podcast nerd

Terry Freedman, “podcast listen” @Flickr (CC BY-NC-ND 2.0)

In the past year, I’ve started listening to podcasts as a regular thing.  I know, a decade late to the party right?  They’ve revolutionised my commute and are often a welcome change to music when I’m on my longrun.

So with that in mind, I’ve updated my “Links” page up on the menu with all the things I enjoy listening to as well as the sites I read — both running specific and things more generally about the outdoors.  Or you can search above just click here for my ‘links’ page.

Anything I’m missing out on?


stupid pneumonia


As it turned out, I never managed to run the Great Tartan Skidaddle.  So as of yet, I still haven’t jumped over that “ultra” hurdle.  Which is really frustrating. So my goal of finishing all the races that I enter….?  Will need to rethink that one.

The last week of my taper started so well, aside from waking with a slightly scratchy throat the day it all went pear shaped.

I took an easy run around Colzium Estate and I really enjoyed myself.  My legs felt fresh and I enjoyed exploring the place, which I usually just ignore and head further up the hills or to the top of Tomtian.

But when I got home, I got this raging fever that came out of nowhere, accompanied by the worst headache that I’ve ever experienced, hallucinations in the mix as well.  To make a long story short, I was eventually taken by ambulance to the Royal Infirmary and underwent a series of tests to find out what was wrong.  The doctors were initially concerned that I had meningitis due to the level of infection showing in my blood tests.  Turns out it was (thankfully) “just” pneumonia, but the infection hit me really hard for some reason.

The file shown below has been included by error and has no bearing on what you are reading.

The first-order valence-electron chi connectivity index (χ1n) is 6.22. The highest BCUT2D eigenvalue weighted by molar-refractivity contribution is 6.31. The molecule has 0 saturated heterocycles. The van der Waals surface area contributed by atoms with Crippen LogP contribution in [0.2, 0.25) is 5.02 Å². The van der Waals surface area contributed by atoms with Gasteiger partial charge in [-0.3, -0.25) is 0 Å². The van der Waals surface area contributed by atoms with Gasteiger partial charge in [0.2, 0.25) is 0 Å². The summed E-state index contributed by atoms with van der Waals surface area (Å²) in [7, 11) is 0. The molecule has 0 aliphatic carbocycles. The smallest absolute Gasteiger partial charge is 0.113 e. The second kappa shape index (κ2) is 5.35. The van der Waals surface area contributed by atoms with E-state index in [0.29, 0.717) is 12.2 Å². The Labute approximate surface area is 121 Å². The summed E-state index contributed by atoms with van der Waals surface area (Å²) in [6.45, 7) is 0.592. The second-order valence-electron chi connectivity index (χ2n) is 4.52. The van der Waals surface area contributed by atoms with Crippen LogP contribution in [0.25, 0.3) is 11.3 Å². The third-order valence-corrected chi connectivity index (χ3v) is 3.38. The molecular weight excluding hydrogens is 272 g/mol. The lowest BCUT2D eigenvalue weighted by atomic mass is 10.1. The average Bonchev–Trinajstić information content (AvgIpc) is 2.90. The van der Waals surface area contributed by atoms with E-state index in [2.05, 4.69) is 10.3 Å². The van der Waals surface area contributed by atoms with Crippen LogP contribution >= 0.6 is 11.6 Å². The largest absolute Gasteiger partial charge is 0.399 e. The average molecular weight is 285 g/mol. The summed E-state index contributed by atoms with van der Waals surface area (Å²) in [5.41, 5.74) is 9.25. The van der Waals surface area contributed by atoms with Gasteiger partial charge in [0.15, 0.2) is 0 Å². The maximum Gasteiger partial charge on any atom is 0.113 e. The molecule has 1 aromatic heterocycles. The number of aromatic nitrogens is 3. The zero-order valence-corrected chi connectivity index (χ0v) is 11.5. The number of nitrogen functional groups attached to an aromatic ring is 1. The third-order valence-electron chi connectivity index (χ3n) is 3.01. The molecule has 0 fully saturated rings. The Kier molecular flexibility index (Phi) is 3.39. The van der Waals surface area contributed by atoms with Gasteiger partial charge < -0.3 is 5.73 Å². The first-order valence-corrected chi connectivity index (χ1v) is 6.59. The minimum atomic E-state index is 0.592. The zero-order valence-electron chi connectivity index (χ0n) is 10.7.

So I spent race day in the hospital on a drip.


I’m thankful for the great care I received from the NHS and that they got to the bottom of what was wrong.  Still, the whole thing was frustrating.  A weekend in the hospital was the last thing I wanted.  Seeing photos of the event online only increased that sense of missing out on something I had been looking forward to for months.

12 weeks of injury-free training. All good.  And this infection seems to have come out of nowhere.  This is the first time anything like this has happened, but it has knocked my confidence a bit.  I suppose it’s one of those freak things that just happen, but now I’ll probably have more “what if” doubts when I embark on another long training plan.  That’s always there when you commit to something like a longer race, but now I know the feeling of disappointment when I can’t even make it to the starting line.

Still, I’m determined to do the race in one way or another.  Once I’m back to full strength (and that could be a while — still on my medication and the doctor ordered at least two weeks of complete rest and then need to ease my way back slowly), I’m going to run the whole Great Tartan Skidaddle course solo, or with some friends.  It won’t be the same, sure, but it’s something that I still really want to do.

I’ve been stuck inside for a week.  Honestly, I’m a bit fed up and can’t wait to get out running again.  But I need to take my recovery seriously so I can get back to what I love.  This in mind, I might also miss out on the ATRX in a month’s time, I just may not be ready.  In that case, I’ll see if I’m well enough to volunteer to take photos or something.  In the meantime, time to enjoy other good things in life.  Resting and listen to lots of good music and reading good books.

Once I’m well though — can’t wait to do the route that I didn’t get to do.  Also thinking that I might be able to put some proper effort toward getting a good time at the Strathearn Marathon…


I’ve attached a few photos from Colzium Estate below.  It’s lovely and seems a bit underused. Worth exploring and a good park if you’ve got little people:



In praise of monotony / Monday music

I love trails and I’m lucky enough to have a couple on my doorstep (not literally, about half a kilometer of tarmac first).  That said, when I look back at my running diary, I see that only about half of my running takes place on trials.  As a father of two small kids, it’s often just easier to throw on my shoes and dash out the door for a quick 30 minute speed session.  Or if the weather is awful, I know that the relief of a warm shower awaits me as soon as I return.